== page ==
Redistributing Wealth


Brownsville Persistive Horse Company. List of Members. Doylestown, Pa.: Samuel Fretz, 1842.Where there are people there is theft. The colonies’ first courts tried people for stealing, and America’s first newspapers contained notices for stolen goods. So serious were property crimes that people were often sent to the gallows for stealing.

The opportunity for theft only increased over time. In the 19th century, people enjoyed increased mobility and often traveled with valuable possessions. With the growth of manufactures came more new goods, giving rise to flourishing secondary markets in which used goods and scrap metals circulated. Importantly, stolen goods often reached the legitimate commercial world once again, whether indirectly as scrap material funneled through a number of distributors, or directly in the case of disinterred corpses sold for dissection in anatomy classes.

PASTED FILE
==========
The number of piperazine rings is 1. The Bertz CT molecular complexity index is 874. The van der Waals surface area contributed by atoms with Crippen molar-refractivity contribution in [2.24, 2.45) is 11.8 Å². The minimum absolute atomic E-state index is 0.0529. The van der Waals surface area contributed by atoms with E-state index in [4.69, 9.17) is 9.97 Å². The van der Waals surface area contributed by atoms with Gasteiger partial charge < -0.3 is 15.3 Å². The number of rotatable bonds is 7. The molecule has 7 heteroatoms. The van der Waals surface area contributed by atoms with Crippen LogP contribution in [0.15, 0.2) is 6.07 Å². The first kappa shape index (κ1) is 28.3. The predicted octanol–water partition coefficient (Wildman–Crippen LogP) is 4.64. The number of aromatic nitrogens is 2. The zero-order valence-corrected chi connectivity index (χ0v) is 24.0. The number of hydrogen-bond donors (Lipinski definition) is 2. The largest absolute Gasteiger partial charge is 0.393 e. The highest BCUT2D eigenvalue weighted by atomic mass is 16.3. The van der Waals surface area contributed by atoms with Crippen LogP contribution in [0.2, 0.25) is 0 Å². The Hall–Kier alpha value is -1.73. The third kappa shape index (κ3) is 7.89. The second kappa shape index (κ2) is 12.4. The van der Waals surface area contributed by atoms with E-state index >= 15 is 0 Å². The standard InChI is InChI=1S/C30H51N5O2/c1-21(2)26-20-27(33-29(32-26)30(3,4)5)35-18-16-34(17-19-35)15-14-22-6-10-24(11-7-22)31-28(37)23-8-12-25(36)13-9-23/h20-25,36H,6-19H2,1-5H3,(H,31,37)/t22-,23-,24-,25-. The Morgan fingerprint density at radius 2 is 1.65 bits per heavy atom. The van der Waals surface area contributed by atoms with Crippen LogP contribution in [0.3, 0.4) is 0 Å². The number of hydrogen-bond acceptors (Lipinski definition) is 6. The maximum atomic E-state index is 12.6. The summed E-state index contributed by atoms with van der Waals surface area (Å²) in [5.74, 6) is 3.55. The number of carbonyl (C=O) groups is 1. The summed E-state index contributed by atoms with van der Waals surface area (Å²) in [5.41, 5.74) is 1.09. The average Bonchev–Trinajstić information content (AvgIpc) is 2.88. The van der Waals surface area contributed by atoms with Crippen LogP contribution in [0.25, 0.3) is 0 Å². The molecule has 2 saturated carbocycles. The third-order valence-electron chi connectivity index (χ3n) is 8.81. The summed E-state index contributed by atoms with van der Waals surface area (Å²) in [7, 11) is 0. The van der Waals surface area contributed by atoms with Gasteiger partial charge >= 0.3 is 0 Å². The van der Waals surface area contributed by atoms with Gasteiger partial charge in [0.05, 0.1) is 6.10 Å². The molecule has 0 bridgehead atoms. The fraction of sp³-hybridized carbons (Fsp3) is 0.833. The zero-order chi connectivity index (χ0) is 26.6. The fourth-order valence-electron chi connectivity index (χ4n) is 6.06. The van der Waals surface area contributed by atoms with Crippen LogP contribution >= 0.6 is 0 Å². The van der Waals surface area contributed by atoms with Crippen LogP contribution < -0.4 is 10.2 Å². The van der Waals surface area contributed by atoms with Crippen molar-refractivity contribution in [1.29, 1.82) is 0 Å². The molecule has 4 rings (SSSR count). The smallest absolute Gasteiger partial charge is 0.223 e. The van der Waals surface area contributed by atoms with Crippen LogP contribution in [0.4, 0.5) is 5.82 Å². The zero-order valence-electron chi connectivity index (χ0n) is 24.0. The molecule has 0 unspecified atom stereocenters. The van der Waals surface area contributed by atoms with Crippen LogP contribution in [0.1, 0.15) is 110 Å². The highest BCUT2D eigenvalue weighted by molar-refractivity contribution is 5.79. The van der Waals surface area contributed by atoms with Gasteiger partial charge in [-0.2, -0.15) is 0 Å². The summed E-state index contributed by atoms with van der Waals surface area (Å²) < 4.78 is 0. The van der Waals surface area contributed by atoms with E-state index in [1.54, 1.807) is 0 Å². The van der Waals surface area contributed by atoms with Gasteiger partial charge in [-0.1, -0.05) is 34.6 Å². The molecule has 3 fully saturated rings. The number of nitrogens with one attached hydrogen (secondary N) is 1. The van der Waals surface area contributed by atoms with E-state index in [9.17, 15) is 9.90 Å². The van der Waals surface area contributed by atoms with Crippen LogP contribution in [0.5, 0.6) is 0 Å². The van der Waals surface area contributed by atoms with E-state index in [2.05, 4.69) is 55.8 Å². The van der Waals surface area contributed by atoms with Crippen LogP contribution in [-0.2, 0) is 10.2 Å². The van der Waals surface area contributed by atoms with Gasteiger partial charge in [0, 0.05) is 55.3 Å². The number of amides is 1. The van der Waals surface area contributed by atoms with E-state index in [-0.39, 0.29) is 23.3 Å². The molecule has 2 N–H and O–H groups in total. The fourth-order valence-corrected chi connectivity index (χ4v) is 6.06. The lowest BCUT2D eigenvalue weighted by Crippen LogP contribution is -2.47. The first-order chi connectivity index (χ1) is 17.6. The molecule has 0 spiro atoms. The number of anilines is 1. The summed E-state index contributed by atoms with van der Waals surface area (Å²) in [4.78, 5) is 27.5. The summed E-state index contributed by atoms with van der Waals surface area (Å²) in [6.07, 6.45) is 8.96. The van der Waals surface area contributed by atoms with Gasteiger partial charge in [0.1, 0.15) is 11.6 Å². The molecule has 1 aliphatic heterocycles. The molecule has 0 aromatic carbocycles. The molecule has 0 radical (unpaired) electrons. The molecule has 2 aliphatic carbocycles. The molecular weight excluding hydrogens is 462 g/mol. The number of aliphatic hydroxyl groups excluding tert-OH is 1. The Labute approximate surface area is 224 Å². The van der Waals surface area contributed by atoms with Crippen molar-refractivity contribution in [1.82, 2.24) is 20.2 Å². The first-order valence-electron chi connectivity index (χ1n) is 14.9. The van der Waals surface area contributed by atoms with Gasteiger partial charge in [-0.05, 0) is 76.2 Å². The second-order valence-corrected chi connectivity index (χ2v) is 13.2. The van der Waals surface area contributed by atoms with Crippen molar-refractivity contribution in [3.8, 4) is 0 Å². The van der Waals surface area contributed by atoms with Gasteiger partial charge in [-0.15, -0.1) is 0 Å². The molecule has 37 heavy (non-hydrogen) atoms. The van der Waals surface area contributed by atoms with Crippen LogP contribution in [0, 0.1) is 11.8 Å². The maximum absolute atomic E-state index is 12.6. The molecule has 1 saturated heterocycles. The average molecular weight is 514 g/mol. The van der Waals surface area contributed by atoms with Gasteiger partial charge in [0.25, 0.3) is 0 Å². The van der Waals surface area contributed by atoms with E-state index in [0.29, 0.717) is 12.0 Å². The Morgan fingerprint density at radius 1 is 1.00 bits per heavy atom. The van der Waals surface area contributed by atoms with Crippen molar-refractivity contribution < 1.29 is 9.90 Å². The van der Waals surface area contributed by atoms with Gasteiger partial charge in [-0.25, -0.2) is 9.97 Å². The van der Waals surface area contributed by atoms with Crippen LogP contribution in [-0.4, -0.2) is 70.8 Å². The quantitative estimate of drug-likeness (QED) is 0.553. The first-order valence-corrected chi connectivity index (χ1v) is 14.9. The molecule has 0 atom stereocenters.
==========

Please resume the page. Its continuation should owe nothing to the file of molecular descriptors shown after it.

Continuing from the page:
Like other sectors of the shadow economy, trafficking stolen goods presented economic opportunities for those excluded from legitimate forms of business. The trade could be especially profitable for children, who moved easily throughout the streets, alone and in gangs, and were therefore often able to evade capture by the authorities.